Trust has been an eroding trait in the American psyche for some time. Some say it began with Watergate, others believe Enron placed a significant nail in that coffin. Certainly with the country’s current and long-reaching financial challenges, a distrust of many institutions — government and industry — is flourishing.

For some time now, that lack of trust has been spilling over to you and your farm. While you view your pork production operation as a business, and that’s a good thing, consumers also view your operation as a business, and that’s not necessarily a good thing. They find it harder to trust you and your on-farm actions when they think of agriculture as a business.

To be honest, we’re probably not helping much since we talk about the “pork industry” as much as “pork producers.” The word industry puts an entirely different face on what you do and who you are. “Farm” also has been replaced with “operation” or “system.” Words do matter, and while our internal language makes sense to us, for people who are less familiar with on-farm activities, too many of our words reinforce the idea of industrial agriculture.

Pork producers’ science-based mentality falls into this category as well. While basing decisions on science makes sense to us, it doesn’t always play as well with the public, especially as America slips further into a science deficit. That doesn’t mean pork producers should abandon science, but it’s equally important to accept that consumers expect something more. They expect to trust that you are doing the right things, and that’s based more on emotion than science.

Consumers do still trust you, the food producer, but that trust is slipping, according to the Center for Food Integrity’s latest survey. In July, CFI surveyed more than 2,000 U.S. consumers (54 percent female, 46 percent male).

“We have a lot more work to do to earn trust,” says Charlie Arnot, CFI’s chief executive officer. “Confidence that producers have the same shared values as consumers is five times more important to the consumer than the producers’ technical skills or competency.”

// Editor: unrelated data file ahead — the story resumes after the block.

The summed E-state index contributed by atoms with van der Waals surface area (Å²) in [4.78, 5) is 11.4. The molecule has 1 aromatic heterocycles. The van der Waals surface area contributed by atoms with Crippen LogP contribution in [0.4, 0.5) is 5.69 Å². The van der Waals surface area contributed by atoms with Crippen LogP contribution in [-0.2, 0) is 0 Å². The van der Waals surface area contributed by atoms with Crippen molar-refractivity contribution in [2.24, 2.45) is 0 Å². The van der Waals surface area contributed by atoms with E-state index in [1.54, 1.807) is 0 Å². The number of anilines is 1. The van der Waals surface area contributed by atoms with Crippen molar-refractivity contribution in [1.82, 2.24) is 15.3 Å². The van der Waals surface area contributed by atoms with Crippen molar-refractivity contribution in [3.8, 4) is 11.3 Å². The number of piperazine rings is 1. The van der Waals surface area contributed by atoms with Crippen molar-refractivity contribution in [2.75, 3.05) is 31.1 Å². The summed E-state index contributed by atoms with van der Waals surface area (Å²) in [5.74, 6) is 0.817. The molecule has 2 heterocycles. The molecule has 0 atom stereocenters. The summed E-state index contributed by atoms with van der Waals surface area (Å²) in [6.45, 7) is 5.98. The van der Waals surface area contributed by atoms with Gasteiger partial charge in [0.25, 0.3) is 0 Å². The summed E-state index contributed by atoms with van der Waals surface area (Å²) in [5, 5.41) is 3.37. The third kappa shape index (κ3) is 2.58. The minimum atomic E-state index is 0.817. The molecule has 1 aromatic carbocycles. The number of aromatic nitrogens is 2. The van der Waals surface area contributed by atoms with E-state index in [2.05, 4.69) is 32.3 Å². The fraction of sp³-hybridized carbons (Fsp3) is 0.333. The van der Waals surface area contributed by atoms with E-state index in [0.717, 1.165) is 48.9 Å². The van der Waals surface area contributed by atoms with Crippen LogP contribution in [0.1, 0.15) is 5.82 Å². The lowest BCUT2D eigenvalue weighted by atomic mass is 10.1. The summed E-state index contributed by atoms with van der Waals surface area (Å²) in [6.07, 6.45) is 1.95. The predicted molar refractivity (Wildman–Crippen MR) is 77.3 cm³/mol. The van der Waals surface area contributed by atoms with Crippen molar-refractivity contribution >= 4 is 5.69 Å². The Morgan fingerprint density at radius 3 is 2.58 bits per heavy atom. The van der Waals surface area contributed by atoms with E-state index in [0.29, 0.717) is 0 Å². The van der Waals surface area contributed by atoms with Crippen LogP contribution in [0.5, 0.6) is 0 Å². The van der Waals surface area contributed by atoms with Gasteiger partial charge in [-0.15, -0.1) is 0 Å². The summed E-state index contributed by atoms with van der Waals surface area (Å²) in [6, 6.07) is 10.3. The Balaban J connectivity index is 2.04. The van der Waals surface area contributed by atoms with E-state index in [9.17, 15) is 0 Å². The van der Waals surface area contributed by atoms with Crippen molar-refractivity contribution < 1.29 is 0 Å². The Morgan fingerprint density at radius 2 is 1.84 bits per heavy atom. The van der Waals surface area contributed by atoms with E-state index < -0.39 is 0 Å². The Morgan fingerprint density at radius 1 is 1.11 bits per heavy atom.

Here’s a snapshot of some of the survey’s food-safety take-away points:

  • Consumer trust in food safety is declining. Only 28 percent indicated a strong confidence in the safety of their food, which is significantly lower than a year ago.
  • They see farmers/producers (you) as the most responsible for food safety, followed by food companies/processors and themselves.
  • As for the government, only 32 percent strongly disagreed that it’s doing a good job of ensuring food safety.
  • A bit sobering is the fact that only 51 percent have a strong trust of food produced in the United States compared to food that is produced elsewhere.
  • In terms of doing something about food safety, they trust themselves first, then you, and they see you fairly willing to comply. 

It should come as little surprise, given the growing public attention on animal-welfare issues, state ballot initiatives and other activities in recent years, that the humane treatment questions reflected some particularly concerning trends.

  • “If farm animals are treated decently and humanely, I have no problem consuming meat, milk and eggs” = 55 percent of respondents strongly agreed.
  • However, only 16 percent strongly agreed that “U.S. meat is derived from humanely treated animals”; 29 percent strongly disagreed with that statement.
  • Here’s a particularly unsettling one: “Farm animals that are raised for food should be treated the same way household pet owners treat their pets” = 24 percent strongly agreed; only 29 percent strongly disagreed.
  • “I would support a law in my state to ensure the humane treatment of farm animals” = 47 percent strongly agreed; only 10 percent strongly disagreed.
  • Far and away they see you as most responsible for the humane treatment of farm animals. They trust you first and most to do the right thing, but advocacy groups ranked a close second, and that’s worth taking very seriously.

Clearly there’s a lot more work to do in this area. “Farmers and producers can strengthen consumer trust by demonstrating that producers share their values,” Arnot notes, “and by proving that producers are doing what they say.”

There’s so much talk about sustainable food production today that CFI asked consumers a bit about it, and found there’s no consensus about what it is or who’s responsible. That means there’s an opportunity to define and shape that conversation. While price takes priority over sustainability in food purchasing decisions for 17 percent of the respondents, 32 percent made sustainability a priority, leaving 48 percent somewhere in the middle. Most weren’t confident their purchases made an impact.

Finally, another disappointing response was that only 23 percent strongly agreed that U.S. food is among the world’s most affordable. What’s more, 24 percent strongly disagreed. It’s an example of taking what you have for granted. While food prices have been on the rise lately, for years U.S. consumers have spent less than 10 cents on the dollar for food — the world’s lowest rate. That’s a message agriculture should have been driving home longer and harder.

In the end, the survey shows that there’s opportunity to shape the dialogue with consumers about what you do, but there’s also a growing urgency for that dialogue to change and expand.

Visit the Center for Food Integrity Web site and get more information about the consumer trust survey.